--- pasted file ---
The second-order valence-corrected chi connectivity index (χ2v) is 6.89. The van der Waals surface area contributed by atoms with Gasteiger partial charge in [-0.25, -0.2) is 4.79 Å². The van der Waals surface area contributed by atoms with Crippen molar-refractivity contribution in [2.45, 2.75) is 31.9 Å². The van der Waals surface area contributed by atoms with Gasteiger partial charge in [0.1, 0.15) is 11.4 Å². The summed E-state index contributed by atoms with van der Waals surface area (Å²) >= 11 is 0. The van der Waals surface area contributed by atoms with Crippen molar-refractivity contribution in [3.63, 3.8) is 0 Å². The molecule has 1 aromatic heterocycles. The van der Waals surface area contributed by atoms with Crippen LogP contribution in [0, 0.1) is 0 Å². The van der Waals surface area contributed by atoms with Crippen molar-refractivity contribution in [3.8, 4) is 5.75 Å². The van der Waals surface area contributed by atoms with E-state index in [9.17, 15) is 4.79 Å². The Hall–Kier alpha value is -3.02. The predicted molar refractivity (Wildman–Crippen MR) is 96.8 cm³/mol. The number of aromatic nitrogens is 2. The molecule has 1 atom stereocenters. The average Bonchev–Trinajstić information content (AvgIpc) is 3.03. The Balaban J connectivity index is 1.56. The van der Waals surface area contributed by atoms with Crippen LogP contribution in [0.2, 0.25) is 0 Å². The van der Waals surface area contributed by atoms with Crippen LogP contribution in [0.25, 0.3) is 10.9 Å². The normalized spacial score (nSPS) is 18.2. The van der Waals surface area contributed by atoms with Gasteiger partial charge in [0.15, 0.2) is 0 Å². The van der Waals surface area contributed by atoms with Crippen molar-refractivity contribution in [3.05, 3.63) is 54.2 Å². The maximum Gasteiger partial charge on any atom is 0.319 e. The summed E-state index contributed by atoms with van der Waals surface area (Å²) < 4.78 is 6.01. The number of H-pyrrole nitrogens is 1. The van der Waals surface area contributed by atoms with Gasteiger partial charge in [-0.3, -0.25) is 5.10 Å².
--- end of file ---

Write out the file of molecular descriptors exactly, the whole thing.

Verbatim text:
The second-order valence-corrected chi connectivity index (χ2v) is 6.89. The van der Waals surface area contributed by atoms with Gasteiger partial charge in [-0.25, -0.2) is 4.79 Å². The van der Waals surface area contributed by atoms with Crippen molar-refractivity contribution in [2.45, 2.75) is 31.9 Å². The van der Waals surface area contributed by atoms with Gasteiger partial charge in [0.1, 0.15) is 11.4 Å². The summed E-state index contributed by atoms with van der Waals surface area (Å²) >= 11 is 0. The van der Waals surface area contributed by atoms with Crippen molar-refractivity contribution in [3.63, 3.8) is 0 Å². The molecule has 1 aromatic heterocycles. The van der Waals surface area contributed by atoms with Crippen LogP contribution in [0, 0.1) is 0 Å². The van der Waals surface area contributed by atoms with Crippen molar-refractivity contribution in [3.8, 4) is 5.75 Å². The van der Waals surface area contributed by atoms with E-state index in [9.17, 15) is 4.79 Å². The Hall–Kier alpha value is -3.02. The predicted molar refractivity (Wildman–Crippen MR) is 96.8 cm³/mol. The number of aromatic nitrogens is 2. The molecule has 1 atom stereocenters. The average Bonchev–Trinajstić information content (AvgIpc) is 3.03. The Balaban J connectivity index is 1.56. The van der Waals surface area contributed by atoms with Crippen LogP contribution in [0.2, 0.25) is 0 Å². The van der Waals surface area contributed by atoms with Crippen LogP contribution in [0.25, 0.3) is 10.9 Å². The normalized spacial score (nSPS) is 18.2. The van der Waals surface area contributed by atoms with Gasteiger partial charge in [0.15, 0.2) is 0 Å². The van der Waals surface area contributed by atoms with Crippen molar-refractivity contribution in [3.05, 3.63) is 54.2 Å². The maximum Gasteiger partial charge on any atom is 0.319 e. The summed E-state index contributed by atoms with van der Waals surface area (Å²) < 4.78 is 6.01. The number of H-pyrrole nitrogens is 1. The van der Waals surface area contributed by atoms with Gasteiger partial charge in [-0.3, -0.25) is 5.10 Å².